1) it is possible to violate the moral imperative. I agree, it is not physical law.
2) the moral imperative applies only if you want to be good. I disagree. It are especially those that do not want to be good, that need the moral imperative.[...]
If the implication of UPB is not intended to be a moral obligation (an "ought"), what would you say are its implications for our personal life or for society?

I see UPB performing 2 functions. 1) When someone tries to justify a violation of the rules or a denial of the rules, or a bogus rule, I can call BS. 2) It is useful when justifying enforcement of rules.
Those who do not want to be good have a choice. They can opt out of morality, in which case they are inviting us to treat them like animals. Or they can pretend to opt in, in which case they have no grounds to complain when the rules are enforced.
Perhaps you are really asking a different question, something like "can philosophy convince Hitler not to kill Jews, and if not, isn't it useless?" I doubt Stef could teach Adolf to play nice, but I don't think that means philosophy is pointless, either.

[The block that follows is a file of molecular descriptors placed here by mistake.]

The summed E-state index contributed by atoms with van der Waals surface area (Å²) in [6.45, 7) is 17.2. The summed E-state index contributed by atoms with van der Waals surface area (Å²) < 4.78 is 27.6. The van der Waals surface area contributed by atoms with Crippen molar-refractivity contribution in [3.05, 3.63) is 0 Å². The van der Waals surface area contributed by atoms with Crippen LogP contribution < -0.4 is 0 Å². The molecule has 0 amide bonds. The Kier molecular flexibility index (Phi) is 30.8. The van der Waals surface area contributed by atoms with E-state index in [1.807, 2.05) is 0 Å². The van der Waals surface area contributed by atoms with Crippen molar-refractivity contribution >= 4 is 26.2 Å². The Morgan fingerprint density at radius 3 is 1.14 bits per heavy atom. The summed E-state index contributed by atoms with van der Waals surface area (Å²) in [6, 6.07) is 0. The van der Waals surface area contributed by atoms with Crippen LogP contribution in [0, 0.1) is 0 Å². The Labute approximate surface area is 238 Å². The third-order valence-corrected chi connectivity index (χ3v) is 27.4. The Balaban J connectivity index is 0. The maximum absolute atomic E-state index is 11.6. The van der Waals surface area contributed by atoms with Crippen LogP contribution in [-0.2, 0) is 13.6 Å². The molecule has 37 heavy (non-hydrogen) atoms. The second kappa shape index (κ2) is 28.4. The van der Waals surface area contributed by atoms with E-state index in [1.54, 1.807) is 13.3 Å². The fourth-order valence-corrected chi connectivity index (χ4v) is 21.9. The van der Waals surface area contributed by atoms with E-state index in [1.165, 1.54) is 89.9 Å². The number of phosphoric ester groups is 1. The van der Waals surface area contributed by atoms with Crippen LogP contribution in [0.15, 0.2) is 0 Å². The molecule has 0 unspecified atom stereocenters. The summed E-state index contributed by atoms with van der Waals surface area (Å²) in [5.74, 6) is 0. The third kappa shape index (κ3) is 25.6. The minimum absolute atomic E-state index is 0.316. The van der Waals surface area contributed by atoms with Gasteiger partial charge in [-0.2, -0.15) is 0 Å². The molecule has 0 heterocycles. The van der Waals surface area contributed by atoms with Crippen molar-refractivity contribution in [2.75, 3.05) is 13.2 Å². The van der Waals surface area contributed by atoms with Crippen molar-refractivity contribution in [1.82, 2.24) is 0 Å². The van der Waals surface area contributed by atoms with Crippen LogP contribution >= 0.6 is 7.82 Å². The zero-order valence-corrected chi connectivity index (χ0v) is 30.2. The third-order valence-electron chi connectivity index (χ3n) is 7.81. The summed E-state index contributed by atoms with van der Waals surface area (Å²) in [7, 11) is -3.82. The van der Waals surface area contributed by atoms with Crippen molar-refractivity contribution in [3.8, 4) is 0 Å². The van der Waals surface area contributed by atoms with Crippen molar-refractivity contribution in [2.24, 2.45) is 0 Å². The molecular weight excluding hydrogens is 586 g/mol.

• 0

#40
square4

square4
  • 117 posts

There is no obligation to be moral though.

 

I have difficulty understanding your ethical theory.

- some behavior is evil: this sounds like moral realism

- there is no moral obligation: this sounds like moral nihilism.

How would you categorize your ethical theory? Can you point to a prominent philosopher or article that shares your view? Do you think that Stef shares this view? If so, could you point to where he specifically says this? From what I have read and heard, I got the impression that Stef affirms moral obligation.